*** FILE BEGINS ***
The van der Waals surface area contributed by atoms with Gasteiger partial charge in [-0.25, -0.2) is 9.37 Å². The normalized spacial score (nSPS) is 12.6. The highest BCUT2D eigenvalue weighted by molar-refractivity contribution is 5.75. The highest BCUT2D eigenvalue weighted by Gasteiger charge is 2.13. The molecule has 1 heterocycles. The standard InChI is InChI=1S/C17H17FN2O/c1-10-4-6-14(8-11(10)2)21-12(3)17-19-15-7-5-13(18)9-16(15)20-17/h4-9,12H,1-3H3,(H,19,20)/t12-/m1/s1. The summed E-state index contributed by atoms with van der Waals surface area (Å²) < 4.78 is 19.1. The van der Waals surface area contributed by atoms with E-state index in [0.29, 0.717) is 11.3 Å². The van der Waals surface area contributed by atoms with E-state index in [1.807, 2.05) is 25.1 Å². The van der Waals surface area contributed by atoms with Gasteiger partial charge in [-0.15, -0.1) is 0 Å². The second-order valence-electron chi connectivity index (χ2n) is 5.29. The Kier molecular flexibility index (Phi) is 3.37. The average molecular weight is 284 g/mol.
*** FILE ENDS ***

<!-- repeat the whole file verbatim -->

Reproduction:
The van der Waals surface area contributed by atoms with Gasteiger partial charge in [-0.25, -0.2) is 9.37 Å². The normalized spacial score (nSPS) is 12.6. The highest BCUT2D eigenvalue weighted by molar-refractivity contribution is 5.75. The highest BCUT2D eigenvalue weighted by Gasteiger charge is 2.13. The molecule has 1 heterocycles. The standard InChI is InChI=1S/C17H17FN2O/c1-10-4-6-14(8-11(10)2)21-12(3)17-19-15-7-5-13(18)9-16(15)20-17/h4-9,12H,1-3H3,(H,19,20)/t12-/m1/s1. The summed E-state index contributed by atoms with van der Waals surface area (Å²) < 4.78 is 19.1. The van der Waals surface area contributed by atoms with E-state index in [0.29, 0.717) is 11.3 Å². The van der Waals surface area contributed by atoms with E-state index in [1.807, 2.05) is 25.1 Å². The van der Waals surface area contributed by atoms with Gasteiger partial charge in [-0.15, -0.1) is 0 Å². The second-order valence-electron chi connectivity index (χ2n) is 5.29. The Kier molecular flexibility index (Phi) is 3.37. The average molecular weight is 284 g/mol.